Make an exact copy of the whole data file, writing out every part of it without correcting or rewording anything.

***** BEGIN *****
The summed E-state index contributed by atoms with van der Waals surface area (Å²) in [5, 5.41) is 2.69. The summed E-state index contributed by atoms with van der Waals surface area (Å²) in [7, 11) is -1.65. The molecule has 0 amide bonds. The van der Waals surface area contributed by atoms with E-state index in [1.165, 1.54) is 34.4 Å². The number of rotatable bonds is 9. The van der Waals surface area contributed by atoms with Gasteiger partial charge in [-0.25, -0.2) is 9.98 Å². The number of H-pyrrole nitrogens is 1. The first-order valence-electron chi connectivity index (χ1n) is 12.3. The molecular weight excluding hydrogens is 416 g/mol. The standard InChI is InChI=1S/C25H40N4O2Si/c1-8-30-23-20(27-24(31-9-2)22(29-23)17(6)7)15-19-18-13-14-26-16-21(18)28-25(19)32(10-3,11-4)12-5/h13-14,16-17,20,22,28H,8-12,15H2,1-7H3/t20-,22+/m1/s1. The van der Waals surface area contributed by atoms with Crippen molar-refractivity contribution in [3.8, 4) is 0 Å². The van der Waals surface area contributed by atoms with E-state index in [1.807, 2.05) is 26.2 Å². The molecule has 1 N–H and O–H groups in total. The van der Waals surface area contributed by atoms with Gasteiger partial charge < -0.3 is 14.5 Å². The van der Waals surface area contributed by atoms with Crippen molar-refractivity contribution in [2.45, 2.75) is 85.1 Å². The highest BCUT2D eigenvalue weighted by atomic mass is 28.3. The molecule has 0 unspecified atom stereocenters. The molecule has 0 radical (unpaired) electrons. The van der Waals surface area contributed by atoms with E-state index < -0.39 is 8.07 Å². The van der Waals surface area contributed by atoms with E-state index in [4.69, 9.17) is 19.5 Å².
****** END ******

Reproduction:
The summed E-state index contributed by atoms with van der Waals surface area (Å²) in [5, 5.41) is 2.69. The summed E-state index contributed by atoms with van der Waals surface area (Å²) in [7, 11) is -1.65. The molecule has 0 amide bonds. The van der Waals surface area contributed by atoms with E-state index in [1.165, 1.54) is 34.4 Å². The number of rotatable bonds is 9. The van der Waals surface area contributed by atoms with Gasteiger partial charge in [-0.25, -0.2) is 9.98 Å². The number of H-pyrrole nitrogens is 1. The first-order valence-electron chi connectivity index (χ1n) is 12.3. The molecular weight excluding hydrogens is 416 g/mol. The standard InChI is InChI=1S/C25H40N4O2Si/c1-8-30-23-20(27-24(31-9-2)22(29-23)17(6)7)15-19-18-13-14-26-16-21(18)28-25(19)32(10-3,11-4)12-5/h13-14,16-17,20,22,28H,8-12,15H2,1-7H3/t20-,22+/m1/s1. The van der Waals surface area contributed by atoms with Crippen molar-refractivity contribution in [3.8, 4) is 0 Å². The van der Waals surface area contributed by atoms with E-state index in [1.807, 2.05) is 26.2 Å². The molecule has 1 N–H and O–H groups in total. The van der Waals surface area contributed by atoms with Gasteiger partial charge < -0.3 is 14.5 Å². The van der Waals surface area contributed by atoms with Crippen molar-refractivity contribution in [2.45, 2.75) is 85.1 Å². The highest BCUT2D eigenvalue weighted by atomic mass is 28.3. The molecule has 0 unspecified atom stereocenters. The molecule has 0 radical (unpaired) electrons. The van der Waals surface area contributed by atoms with E-state index < -0.39 is 8.07 Å². The van der Waals surface area contributed by atoms with E-state index in [4.69, 9.17) is 19.5 Å².